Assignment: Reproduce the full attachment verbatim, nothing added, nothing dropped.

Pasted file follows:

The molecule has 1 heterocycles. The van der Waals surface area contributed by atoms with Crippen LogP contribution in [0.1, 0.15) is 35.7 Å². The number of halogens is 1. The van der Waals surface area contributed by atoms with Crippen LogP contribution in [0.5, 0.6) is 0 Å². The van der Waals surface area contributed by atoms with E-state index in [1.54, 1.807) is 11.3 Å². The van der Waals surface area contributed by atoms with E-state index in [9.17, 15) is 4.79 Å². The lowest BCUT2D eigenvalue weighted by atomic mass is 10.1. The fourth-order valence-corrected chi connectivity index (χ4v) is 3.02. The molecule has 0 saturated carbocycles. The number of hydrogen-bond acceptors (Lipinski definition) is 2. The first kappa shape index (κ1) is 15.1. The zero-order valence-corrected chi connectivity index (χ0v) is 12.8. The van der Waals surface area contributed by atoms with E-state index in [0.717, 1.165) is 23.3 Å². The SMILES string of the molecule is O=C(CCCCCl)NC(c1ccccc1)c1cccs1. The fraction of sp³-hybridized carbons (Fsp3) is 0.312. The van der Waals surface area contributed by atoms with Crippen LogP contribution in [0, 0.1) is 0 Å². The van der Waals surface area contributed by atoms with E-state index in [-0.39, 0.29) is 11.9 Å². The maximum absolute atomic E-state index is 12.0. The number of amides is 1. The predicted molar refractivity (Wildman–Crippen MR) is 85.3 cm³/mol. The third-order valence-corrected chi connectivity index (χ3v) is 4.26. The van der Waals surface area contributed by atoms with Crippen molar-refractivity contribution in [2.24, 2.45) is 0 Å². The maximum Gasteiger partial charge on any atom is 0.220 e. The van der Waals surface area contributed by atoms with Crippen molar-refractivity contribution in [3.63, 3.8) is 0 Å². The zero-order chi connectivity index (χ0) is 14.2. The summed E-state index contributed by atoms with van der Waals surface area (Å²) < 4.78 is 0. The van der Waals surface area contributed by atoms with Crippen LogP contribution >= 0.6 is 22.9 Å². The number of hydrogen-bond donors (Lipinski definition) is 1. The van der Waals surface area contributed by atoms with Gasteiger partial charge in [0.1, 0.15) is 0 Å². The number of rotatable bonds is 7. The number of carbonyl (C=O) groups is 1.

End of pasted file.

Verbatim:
The molecule has 1 heterocycles. The van der Waals surface area contributed by atoms with Crippen LogP contribution in [0.1, 0.15) is 35.7 Å². The number of halogens is 1. The van der Waals surface area contributed by atoms with Crippen LogP contribution in [0.5, 0.6) is 0 Å². The van der Waals surface area contributed by atoms with E-state index in [1.54, 1.807) is 11.3 Å². The van der Waals surface area contributed by atoms with E-state index in [9.17, 15) is 4.79 Å². The lowest BCUT2D eigenvalue weighted by atomic mass is 10.1. The fourth-order valence-corrected chi connectivity index (χ4v) is 3.02. The molecule has 0 saturated carbocycles. The number of hydrogen-bond acceptors (Lipinski definition) is 2. The first kappa shape index (κ1) is 15.1. The zero-order valence-corrected chi connectivity index (χ0v) is 12.8. The van der Waals surface area contributed by atoms with E-state index in [0.717, 1.165) is 23.3 Å². The SMILES string of the molecule is O=C(CCCCCl)NC(c1ccccc1)c1cccs1. The fraction of sp³-hybridized carbons (Fsp3) is 0.312. The van der Waals surface area contributed by atoms with Crippen LogP contribution in [0, 0.1) is 0 Å². The van der Waals surface area contributed by atoms with E-state index in [-0.39, 0.29) is 11.9 Å². The maximum absolute atomic E-state index is 12.0. The number of amides is 1. The predicted molar refractivity (Wildman–Crippen MR) is 85.3 cm³/mol. The third-order valence-corrected chi connectivity index (χ3v) is 4.26. The van der Waals surface area contributed by atoms with Crippen molar-refractivity contribution in [2.24, 2.45) is 0 Å². The maximum Gasteiger partial charge on any atom is 0.220 e. The van der Waals surface area contributed by atoms with Crippen molar-refractivity contribution in [3.63, 3.8) is 0 Å². The zero-order chi connectivity index (χ0) is 14.2. The summed E-state index contributed by atoms with van der Waals surface area (Å²) < 4.78 is 0. The van der Waals surface area contributed by atoms with Crippen LogP contribution >= 0.6 is 22.9 Å². The number of hydrogen-bond donors (Lipinski definition) is 1. The van der Waals surface area contributed by atoms with Gasteiger partial charge in [0.1, 0.15) is 0 Å². The number of rotatable bonds is 7. The number of carbonyl (C=O) groups is 1.